By last summer, he'd worked his way up to being the promising backup.
Now Romo is the marquee attraction, the Pro Bowler whose love life recently was examined by National Enquirer and the guy whom Jerry Jones has singled out as the key to the team's success.
Big change, right?
Nope, Romo insists.
"I try to come out here and be as good as I can be," he said at the start of training camp. "Whatever that is, I don't know."
Nor do the Cowboys. They hope he'll be the quarterback who won five of his first six starts, beating the eventual Super Bowl champion Colts when they were 9-0 and throwing five touchdown passes against Tampa Bay on Thanksgiving. But they have to be wary of the player who finished 1-4, capped by botching the hold on a short go-ahead field goal attempt, knocking Dallas out of the playoffs in the first round.
Romo's flub, and his teary locker room apology, was a dramatic end to a breakout season that at times seemed too good to be true. He got to enjoy some of the spoils of success over the summer - the Pro Bowl in Hawaii, judging the Miss Universe pageant, dating country singer Carrie Underwood - but is now serious about getting back to work.
After all, he's the starter. This is his team.
So when he hears his boss, Jones, say the onus is on him to play well if the Cowboys are going to reach their goals, Romo agrees. He knows quarterbacks will always face that pressure.
"Guys are going to look to you," said Romo, who hasn't gone into a season in this role since 2002, when he was a senior at Eastern Illinois. "No matter what you've done, you've got to go out and perform. You've got to win ballgames. You're playing for a Super Bowl. If you're not, there is no reason to play the game."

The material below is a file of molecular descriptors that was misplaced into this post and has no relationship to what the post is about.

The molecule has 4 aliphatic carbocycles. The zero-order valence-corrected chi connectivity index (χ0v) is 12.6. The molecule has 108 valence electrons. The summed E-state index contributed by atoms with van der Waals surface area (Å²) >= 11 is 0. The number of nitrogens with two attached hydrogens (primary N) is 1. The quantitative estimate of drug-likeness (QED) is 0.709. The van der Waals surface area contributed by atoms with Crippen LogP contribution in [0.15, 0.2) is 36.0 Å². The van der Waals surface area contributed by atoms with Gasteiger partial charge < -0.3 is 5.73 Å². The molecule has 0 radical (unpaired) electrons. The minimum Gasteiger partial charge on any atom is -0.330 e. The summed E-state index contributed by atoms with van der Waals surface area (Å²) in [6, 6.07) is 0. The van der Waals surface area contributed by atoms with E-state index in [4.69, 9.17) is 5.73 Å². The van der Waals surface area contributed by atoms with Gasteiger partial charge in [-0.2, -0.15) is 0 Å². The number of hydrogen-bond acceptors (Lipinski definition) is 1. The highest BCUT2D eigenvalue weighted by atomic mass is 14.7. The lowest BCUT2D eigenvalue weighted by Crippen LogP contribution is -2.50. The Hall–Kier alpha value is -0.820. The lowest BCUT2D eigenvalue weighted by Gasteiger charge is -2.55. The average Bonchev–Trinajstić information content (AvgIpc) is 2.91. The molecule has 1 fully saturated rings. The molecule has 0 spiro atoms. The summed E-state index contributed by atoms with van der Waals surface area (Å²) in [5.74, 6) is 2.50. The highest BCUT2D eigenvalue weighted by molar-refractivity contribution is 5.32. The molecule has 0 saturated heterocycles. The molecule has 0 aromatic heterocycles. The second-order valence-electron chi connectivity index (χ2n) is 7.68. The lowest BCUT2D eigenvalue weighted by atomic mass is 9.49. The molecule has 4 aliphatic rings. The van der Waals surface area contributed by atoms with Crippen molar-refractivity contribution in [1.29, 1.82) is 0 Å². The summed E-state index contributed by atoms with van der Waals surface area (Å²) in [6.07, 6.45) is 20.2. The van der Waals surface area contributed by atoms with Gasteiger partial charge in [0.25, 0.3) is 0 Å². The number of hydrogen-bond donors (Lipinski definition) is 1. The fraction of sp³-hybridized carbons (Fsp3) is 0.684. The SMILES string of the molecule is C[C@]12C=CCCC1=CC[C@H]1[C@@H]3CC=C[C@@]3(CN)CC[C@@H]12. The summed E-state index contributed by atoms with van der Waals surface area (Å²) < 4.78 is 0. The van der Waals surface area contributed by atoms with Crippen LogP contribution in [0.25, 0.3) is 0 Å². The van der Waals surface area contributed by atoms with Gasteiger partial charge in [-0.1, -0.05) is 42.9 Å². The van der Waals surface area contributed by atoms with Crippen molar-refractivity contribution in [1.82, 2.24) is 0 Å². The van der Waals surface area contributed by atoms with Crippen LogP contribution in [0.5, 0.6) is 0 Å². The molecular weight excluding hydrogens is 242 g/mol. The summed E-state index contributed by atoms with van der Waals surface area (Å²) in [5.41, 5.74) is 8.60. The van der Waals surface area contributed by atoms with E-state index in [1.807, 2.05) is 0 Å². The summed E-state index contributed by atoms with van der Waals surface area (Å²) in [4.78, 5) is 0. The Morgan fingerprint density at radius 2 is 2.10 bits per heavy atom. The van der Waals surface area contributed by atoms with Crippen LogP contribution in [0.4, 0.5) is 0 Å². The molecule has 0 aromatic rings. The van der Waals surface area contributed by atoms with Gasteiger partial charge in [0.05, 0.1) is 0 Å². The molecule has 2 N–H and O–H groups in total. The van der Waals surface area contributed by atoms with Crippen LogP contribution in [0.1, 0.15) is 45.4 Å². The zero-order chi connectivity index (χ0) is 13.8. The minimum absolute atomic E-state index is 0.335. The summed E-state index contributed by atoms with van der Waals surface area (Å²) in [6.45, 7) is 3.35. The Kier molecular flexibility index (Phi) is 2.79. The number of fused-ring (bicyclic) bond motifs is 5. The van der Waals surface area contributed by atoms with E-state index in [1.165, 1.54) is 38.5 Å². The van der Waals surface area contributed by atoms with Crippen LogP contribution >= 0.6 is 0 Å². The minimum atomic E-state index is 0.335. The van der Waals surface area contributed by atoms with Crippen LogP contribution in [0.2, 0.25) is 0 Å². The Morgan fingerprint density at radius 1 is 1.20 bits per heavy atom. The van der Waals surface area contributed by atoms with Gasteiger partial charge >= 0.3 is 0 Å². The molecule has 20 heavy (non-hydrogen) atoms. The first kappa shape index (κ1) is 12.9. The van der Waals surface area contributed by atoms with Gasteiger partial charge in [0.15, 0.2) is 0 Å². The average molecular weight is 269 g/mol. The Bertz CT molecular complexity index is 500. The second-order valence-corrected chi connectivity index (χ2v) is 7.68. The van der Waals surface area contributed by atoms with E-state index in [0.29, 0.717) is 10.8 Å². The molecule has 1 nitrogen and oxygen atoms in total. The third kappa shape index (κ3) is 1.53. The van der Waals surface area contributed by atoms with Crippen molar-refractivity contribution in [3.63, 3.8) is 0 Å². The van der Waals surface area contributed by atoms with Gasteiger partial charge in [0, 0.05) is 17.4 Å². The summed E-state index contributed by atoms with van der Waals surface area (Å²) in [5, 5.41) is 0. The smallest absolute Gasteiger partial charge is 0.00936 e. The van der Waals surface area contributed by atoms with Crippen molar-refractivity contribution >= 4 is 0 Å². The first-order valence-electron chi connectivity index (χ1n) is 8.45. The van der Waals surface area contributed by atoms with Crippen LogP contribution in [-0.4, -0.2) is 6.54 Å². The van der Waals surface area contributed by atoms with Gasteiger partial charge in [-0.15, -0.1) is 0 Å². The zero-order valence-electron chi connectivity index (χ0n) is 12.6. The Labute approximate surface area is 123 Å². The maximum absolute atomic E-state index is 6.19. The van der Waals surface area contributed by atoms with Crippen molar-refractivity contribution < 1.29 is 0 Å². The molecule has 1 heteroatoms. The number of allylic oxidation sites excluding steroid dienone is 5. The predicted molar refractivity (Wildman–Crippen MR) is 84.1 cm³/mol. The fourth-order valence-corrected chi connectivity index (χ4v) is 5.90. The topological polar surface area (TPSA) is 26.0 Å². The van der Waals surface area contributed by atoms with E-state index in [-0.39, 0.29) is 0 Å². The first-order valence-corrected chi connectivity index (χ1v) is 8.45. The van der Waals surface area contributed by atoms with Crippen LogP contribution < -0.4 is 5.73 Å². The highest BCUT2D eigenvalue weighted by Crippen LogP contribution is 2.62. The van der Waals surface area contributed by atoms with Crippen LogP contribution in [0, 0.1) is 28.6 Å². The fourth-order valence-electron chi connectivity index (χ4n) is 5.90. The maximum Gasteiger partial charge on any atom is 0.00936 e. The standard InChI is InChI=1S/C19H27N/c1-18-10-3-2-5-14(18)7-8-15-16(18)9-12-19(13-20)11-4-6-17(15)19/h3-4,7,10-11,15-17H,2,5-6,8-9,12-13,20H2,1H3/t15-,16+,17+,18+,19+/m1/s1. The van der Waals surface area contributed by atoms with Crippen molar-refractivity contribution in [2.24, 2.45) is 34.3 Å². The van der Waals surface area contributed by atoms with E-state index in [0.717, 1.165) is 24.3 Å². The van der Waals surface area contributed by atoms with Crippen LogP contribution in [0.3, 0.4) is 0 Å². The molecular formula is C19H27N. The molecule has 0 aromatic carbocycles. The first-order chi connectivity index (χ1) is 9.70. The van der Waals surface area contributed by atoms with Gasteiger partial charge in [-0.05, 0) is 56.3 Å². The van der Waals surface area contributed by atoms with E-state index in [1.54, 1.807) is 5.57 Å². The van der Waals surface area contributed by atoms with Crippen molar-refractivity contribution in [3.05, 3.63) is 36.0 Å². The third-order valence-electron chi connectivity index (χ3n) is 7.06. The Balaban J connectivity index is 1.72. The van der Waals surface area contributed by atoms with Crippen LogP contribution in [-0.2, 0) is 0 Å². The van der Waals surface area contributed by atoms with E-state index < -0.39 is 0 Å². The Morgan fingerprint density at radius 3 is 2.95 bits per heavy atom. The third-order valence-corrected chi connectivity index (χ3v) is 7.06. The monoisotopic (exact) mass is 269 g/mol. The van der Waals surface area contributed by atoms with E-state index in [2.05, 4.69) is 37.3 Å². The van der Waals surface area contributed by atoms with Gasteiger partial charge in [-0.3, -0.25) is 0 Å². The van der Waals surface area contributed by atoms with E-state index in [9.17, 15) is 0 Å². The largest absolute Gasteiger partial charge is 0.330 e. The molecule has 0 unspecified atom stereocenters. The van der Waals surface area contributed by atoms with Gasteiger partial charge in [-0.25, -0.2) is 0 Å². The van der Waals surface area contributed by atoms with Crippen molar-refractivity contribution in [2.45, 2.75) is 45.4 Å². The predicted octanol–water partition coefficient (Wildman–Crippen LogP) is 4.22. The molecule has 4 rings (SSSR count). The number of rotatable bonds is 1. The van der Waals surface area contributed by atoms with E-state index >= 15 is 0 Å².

"You work hard so you can improve," he said. "I feel like I have, but we'll see when the time comes."
Another time that's coming is contract negotiations.
Romo is in the final year of a deal signed last summer. He receives a $1 million salary on top of a $2 million signing bonus, making him one of the cheapest starters in the league. By comparison, Houston gave highly touted but unproven Matt Schaub a $48 million, six-year deal.
The question facing Romo and the Cowboys is whether to sign now or let him play out this season to better gauge how much he's worth.
Will Romo risk sacrificing the security of money in the bank now in hopes of a lot more later? Then again, how much security would the team give a quarterback with only 11 career starts?
The two sides have started to exchange numbers and ideas. The Cowboys are willing to do some creative structuring, but they also know they have the luxury of time. At worst, they could always keep him by using their franchise designation, although it's something club officials proudly say they've never used.
"If the conditions were right, then I could be real happy before the season starts," Jones said. "If it's the other way, I can make that work. ... You know, we pay guys that play. We really pay them when they play good enough to win Super Bowls."
Romo is trying to play it cool, saying he's lucky to get paid for the game he loves and that discussing his salary "takes away from the purity of it."
"It doesn't change my outlook," he said. "I am going to work and do everything I can to help this football team win. As long as I am the quarterback here, that is what I am going to do, no matter what money says."
Well, there is one thing he's not going to do - be the holder. That job now belongs to his backup, Brad Johnson.
"I think," Romo said, "my holding days are done."